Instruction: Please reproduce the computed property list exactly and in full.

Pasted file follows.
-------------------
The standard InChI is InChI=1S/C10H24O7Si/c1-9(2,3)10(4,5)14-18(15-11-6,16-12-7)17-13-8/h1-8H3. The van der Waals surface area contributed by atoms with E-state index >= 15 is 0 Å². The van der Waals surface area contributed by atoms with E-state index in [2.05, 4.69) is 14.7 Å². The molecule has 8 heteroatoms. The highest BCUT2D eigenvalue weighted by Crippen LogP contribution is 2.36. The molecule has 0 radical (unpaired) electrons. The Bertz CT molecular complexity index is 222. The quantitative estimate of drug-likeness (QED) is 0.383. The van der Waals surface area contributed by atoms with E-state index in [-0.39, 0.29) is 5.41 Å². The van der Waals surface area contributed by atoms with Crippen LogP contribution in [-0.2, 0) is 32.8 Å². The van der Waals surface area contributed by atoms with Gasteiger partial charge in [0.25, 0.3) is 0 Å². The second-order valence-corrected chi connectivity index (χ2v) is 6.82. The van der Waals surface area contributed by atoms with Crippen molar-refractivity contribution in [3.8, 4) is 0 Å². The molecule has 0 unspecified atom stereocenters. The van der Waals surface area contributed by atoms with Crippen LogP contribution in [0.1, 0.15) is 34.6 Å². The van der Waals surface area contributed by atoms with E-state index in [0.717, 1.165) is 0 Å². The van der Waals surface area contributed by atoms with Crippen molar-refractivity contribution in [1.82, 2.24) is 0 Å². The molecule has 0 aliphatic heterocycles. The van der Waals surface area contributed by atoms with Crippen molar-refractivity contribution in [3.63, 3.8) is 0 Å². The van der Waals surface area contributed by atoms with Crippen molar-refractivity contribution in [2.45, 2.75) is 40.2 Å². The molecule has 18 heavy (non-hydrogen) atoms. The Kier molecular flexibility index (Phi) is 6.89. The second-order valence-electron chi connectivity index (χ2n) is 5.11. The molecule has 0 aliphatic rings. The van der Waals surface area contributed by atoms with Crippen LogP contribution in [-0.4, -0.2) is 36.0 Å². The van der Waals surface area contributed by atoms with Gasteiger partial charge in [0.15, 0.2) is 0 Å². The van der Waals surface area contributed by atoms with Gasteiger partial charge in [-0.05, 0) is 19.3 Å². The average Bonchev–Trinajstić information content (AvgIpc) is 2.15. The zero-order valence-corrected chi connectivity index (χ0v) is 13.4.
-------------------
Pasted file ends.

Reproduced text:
The standard InChI is InChI=1S/C10H24O7Si/c1-9(2,3)10(4,5)14-18(15-11-6,16-12-7)17-13-8/h1-8H3. The van der Waals surface area contributed by atoms with E-state index >= 15 is 0 Å². The van der Waals surface area contributed by atoms with E-state index in [2.05, 4.69) is 14.7 Å². The molecule has 8 heteroatoms. The highest BCUT2D eigenvalue weighted by Crippen LogP contribution is 2.36. The molecule has 0 radical (unpaired) electrons. The Bertz CT molecular complexity index is 222. The quantitative estimate of drug-likeness (QED) is 0.383. The van der Waals surface area contributed by atoms with E-state index in [-0.39, 0.29) is 5.41 Å². The van der Waals surface area contributed by atoms with Crippen LogP contribution in [-0.2, 0) is 32.8 Å². The van der Waals surface area contributed by atoms with Gasteiger partial charge in [0.25, 0.3) is 0 Å². The second-order valence-corrected chi connectivity index (χ2v) is 6.82. The van der Waals surface area contributed by atoms with Crippen molar-refractivity contribution in [3.8, 4) is 0 Å². The molecule has 0 unspecified atom stereocenters. The van der Waals surface area contributed by atoms with Crippen LogP contribution in [0.1, 0.15) is 34.6 Å². The van der Waals surface area contributed by atoms with E-state index in [0.717, 1.165) is 0 Å². The van der Waals surface area contributed by atoms with Crippen molar-refractivity contribution in [1.82, 2.24) is 0 Å². The molecule has 0 aliphatic heterocycles. The van der Waals surface area contributed by atoms with Crippen molar-refractivity contribution in [3.63, 3.8) is 0 Å². The van der Waals surface area contributed by atoms with Crippen molar-refractivity contribution in [2.45, 2.75) is 40.2 Å². The molecule has 18 heavy (non-hydrogen) atoms. The Kier molecular flexibility index (Phi) is 6.89. The second-order valence-electron chi connectivity index (χ2n) is 5.11. The molecule has 0 aliphatic rings. The van der Waals surface area contributed by atoms with Crippen LogP contribution in [-0.4, -0.2) is 36.0 Å². The van der Waals surface area contributed by atoms with Gasteiger partial charge in [0.15, 0.2) is 0 Å². The van der Waals surface area contributed by atoms with Gasteiger partial charge in [-0.05, 0) is 19.3 Å². The average Bonchev–Trinajstić information content (AvgIpc) is 2.15. The zero-order valence-corrected chi connectivity index (χ0v) is 13.4.